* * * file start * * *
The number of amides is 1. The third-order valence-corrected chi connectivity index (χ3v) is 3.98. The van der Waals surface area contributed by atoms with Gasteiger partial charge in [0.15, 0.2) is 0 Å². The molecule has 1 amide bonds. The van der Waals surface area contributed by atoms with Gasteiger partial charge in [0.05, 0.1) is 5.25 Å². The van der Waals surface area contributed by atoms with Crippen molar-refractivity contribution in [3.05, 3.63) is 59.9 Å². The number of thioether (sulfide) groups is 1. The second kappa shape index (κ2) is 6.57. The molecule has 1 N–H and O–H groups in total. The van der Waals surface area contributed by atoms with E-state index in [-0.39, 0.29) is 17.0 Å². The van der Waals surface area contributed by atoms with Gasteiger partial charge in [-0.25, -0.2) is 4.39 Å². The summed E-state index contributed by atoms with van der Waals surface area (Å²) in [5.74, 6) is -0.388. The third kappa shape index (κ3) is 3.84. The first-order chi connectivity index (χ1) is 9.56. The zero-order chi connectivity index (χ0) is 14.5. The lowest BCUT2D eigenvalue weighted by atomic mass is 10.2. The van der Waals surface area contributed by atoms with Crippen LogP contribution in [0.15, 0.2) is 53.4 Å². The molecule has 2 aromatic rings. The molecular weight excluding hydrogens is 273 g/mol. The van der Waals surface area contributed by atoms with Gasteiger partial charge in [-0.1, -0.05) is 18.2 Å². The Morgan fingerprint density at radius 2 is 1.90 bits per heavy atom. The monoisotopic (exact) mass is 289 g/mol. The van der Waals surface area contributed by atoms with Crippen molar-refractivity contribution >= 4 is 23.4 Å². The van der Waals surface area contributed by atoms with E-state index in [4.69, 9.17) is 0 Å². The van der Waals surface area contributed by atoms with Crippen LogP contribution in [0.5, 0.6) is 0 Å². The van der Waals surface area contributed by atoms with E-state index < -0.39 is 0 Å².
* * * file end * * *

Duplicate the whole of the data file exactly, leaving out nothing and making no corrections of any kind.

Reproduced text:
The number of amides is 1. The third-order valence-corrected chi connectivity index (χ3v) is 3.98. The van der Waals surface area contributed by atoms with Gasteiger partial charge in [0.15, 0.2) is 0 Å². The molecule has 1 amide bonds. The van der Waals surface area contributed by atoms with Gasteiger partial charge in [0.05, 0.1) is 5.25 Å². The van der Waals surface area contributed by atoms with Crippen molar-refractivity contribution in [3.05, 3.63) is 59.9 Å². The number of thioether (sulfide) groups is 1. The second kappa shape index (κ2) is 6.57. The molecule has 1 N–H and O–H groups in total. The van der Waals surface area contributed by atoms with E-state index in [-0.39, 0.29) is 17.0 Å². The van der Waals surface area contributed by atoms with Gasteiger partial charge in [-0.25, -0.2) is 4.39 Å². The summed E-state index contributed by atoms with van der Waals surface area (Å²) in [5.74, 6) is -0.388. The third kappa shape index (κ3) is 3.84. The first-order chi connectivity index (χ1) is 9.56. The zero-order chi connectivity index (χ0) is 14.5. The lowest BCUT2D eigenvalue weighted by atomic mass is 10.2. The van der Waals surface area contributed by atoms with Crippen LogP contribution in [0.15, 0.2) is 53.4 Å². The molecule has 2 aromatic rings. The molecular weight excluding hydrogens is 273 g/mol. The van der Waals surface area contributed by atoms with Gasteiger partial charge in [-0.1, -0.05) is 18.2 Å². The Morgan fingerprint density at radius 2 is 1.90 bits per heavy atom. The monoisotopic (exact) mass is 289 g/mol. The van der Waals surface area contributed by atoms with Crippen molar-refractivity contribution >= 4 is 23.4 Å². The van der Waals surface area contributed by atoms with E-state index in [4.69, 9.17) is 0 Å². The van der Waals surface area contributed by atoms with Crippen LogP contribution in [0.5, 0.6) is 0 Å². The van der Waals surface area contributed by atoms with E-state index < -0.39 is 0 Å².